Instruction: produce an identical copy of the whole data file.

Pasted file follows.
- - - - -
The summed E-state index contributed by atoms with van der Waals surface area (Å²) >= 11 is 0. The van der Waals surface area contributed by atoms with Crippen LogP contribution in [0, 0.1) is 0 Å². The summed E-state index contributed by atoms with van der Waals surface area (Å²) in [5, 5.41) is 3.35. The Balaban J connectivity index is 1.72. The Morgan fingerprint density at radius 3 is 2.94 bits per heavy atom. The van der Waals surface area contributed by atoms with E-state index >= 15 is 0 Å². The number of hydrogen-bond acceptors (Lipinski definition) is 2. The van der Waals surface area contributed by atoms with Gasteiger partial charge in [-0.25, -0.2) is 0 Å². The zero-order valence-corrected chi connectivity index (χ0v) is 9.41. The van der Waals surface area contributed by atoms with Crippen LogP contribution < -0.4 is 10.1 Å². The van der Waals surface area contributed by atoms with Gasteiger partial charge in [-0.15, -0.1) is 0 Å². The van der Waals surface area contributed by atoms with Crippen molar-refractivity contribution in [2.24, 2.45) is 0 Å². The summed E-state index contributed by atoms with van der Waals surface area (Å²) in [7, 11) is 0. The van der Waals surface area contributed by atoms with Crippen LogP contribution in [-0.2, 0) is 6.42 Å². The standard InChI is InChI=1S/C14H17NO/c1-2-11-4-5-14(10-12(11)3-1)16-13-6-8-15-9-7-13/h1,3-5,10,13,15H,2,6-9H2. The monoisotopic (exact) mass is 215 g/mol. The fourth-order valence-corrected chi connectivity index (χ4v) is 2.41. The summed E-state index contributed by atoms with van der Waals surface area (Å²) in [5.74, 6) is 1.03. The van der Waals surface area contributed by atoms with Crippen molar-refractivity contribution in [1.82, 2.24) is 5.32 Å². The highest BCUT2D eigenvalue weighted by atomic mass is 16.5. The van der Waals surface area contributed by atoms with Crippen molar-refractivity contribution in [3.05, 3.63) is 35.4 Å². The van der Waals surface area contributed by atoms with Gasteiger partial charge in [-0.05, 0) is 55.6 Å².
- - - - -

The summed E-state index contributed by atoms with van der Waals surface area (Å²) >= 11 is 0. The van der Waals surface area contributed by atoms with Crippen LogP contribution in [0, 0.1) is 0 Å². The summed E-state index contributed by atoms with van der Waals surface area (Å²) in [5, 5.41) is 3.35. The Balaban J connectivity index is 1.72. The Morgan fingerprint density at radius 3 is 2.94 bits per heavy atom. The van der Waals surface area contributed by atoms with E-state index >= 15 is 0 Å². The number of hydrogen-bond acceptors (Lipinski definition) is 2. The van der Waals surface area contributed by atoms with Gasteiger partial charge in [-0.25, -0.2) is 0 Å². The zero-order valence-corrected chi connectivity index (χ0v) is 9.41. The van der Waals surface area contributed by atoms with Crippen LogP contribution < -0.4 is 10.1 Å². The van der Waals surface area contributed by atoms with Gasteiger partial charge in [-0.15, -0.1) is 0 Å². The van der Waals surface area contributed by atoms with Crippen molar-refractivity contribution in [2.24, 2.45) is 0 Å². The summed E-state index contributed by atoms with van der Waals surface area (Å²) in [7, 11) is 0. The van der Waals surface area contributed by atoms with Crippen LogP contribution in [-0.2, 0) is 6.42 Å². The standard InChI is InChI=1S/C14H17NO/c1-2-11-4-5-14(10-12(11)3-1)16-13-6-8-15-9-7-13/h1,3-5,10,13,15H,2,6-9H2. The monoisotopic (exact) mass is 215 g/mol. The fourth-order valence-corrected chi connectivity index (χ4v) is 2.41. The summed E-state index contributed by atoms with van der Waals surface area (Å²) in [5.74, 6) is 1.03. The van der Waals surface area contributed by atoms with Crippen molar-refractivity contribution in [1.82, 2.24) is 5.32 Å². The highest BCUT2D eigenvalue weighted by atomic mass is 16.5. The van der Waals surface area contributed by atoms with Crippen molar-refractivity contribution in [3.05, 3.63) is 35.4 Å². The van der Waals surface area contributed by atoms with Gasteiger partial charge in [-0.05, 0) is 55.6 Å².